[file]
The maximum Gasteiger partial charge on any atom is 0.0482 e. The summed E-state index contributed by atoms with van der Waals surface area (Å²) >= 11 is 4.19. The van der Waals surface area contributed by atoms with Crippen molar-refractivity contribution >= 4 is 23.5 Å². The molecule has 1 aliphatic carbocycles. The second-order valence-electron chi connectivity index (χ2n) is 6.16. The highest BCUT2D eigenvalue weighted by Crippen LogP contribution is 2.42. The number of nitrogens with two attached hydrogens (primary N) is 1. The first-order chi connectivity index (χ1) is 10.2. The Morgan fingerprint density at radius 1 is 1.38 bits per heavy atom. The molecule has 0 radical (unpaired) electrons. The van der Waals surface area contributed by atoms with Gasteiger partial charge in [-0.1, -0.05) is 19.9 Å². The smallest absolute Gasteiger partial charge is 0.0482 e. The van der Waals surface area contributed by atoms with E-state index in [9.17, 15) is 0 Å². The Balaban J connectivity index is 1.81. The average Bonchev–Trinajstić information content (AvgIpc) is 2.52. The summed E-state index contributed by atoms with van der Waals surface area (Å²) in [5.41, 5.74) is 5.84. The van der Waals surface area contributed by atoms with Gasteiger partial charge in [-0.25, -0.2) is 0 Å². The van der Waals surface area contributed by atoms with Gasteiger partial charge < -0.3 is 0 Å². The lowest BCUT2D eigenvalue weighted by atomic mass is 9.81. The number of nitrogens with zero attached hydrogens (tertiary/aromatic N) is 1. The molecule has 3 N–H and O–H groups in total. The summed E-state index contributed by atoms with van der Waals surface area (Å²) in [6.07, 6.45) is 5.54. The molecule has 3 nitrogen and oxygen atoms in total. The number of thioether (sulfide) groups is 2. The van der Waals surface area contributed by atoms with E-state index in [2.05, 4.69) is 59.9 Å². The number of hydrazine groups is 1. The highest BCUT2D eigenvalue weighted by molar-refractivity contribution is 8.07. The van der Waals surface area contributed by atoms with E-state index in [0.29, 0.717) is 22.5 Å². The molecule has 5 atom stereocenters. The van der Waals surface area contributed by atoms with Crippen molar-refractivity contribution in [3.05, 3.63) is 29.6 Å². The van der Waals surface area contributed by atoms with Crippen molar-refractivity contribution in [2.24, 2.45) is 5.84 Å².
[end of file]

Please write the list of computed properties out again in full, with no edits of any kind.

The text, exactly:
The maximum Gasteiger partial charge on any atom is 0.0482 e. The summed E-state index contributed by atoms with van der Waals surface area (Å²) >= 11 is 4.19. The van der Waals surface area contributed by atoms with Crippen molar-refractivity contribution >= 4 is 23.5 Å². The molecule has 1 aliphatic carbocycles. The second-order valence-electron chi connectivity index (χ2n) is 6.16. The highest BCUT2D eigenvalue weighted by Crippen LogP contribution is 2.42. The number of nitrogens with two attached hydrogens (primary N) is 1. The first-order chi connectivity index (χ1) is 10.2. The Morgan fingerprint density at radius 1 is 1.38 bits per heavy atom. The molecule has 0 radical (unpaired) electrons. The van der Waals surface area contributed by atoms with Gasteiger partial charge in [-0.1, -0.05) is 19.9 Å². The smallest absolute Gasteiger partial charge is 0.0482 e. The van der Waals surface area contributed by atoms with E-state index in [9.17, 15) is 0 Å². The Balaban J connectivity index is 1.81. The average Bonchev–Trinajstić information content (AvgIpc) is 2.52. The summed E-state index contributed by atoms with van der Waals surface area (Å²) in [5.41, 5.74) is 5.84. The van der Waals surface area contributed by atoms with Gasteiger partial charge in [-0.25, -0.2) is 0 Å². The van der Waals surface area contributed by atoms with Gasteiger partial charge < -0.3 is 0 Å². The lowest BCUT2D eigenvalue weighted by atomic mass is 9.81. The number of nitrogens with zero attached hydrogens (tertiary/aromatic N) is 1. The molecule has 3 N–H and O–H groups in total. The summed E-state index contributed by atoms with van der Waals surface area (Å²) in [6.07, 6.45) is 5.54. The molecule has 3 nitrogen and oxygen atoms in total. The number of thioether (sulfide) groups is 2. The van der Waals surface area contributed by atoms with E-state index in [2.05, 4.69) is 59.9 Å². The number of hydrazine groups is 1. The highest BCUT2D eigenvalue weighted by molar-refractivity contribution is 8.07. The van der Waals surface area contributed by atoms with E-state index in [0.29, 0.717) is 22.5 Å². The molecule has 5 atom stereocenters. The van der Waals surface area contributed by atoms with Crippen molar-refractivity contribution in [3.05, 3.63) is 29.6 Å². The van der Waals surface area contributed by atoms with Crippen molar-refractivity contribution in [2.24, 2.45) is 5.84 Å².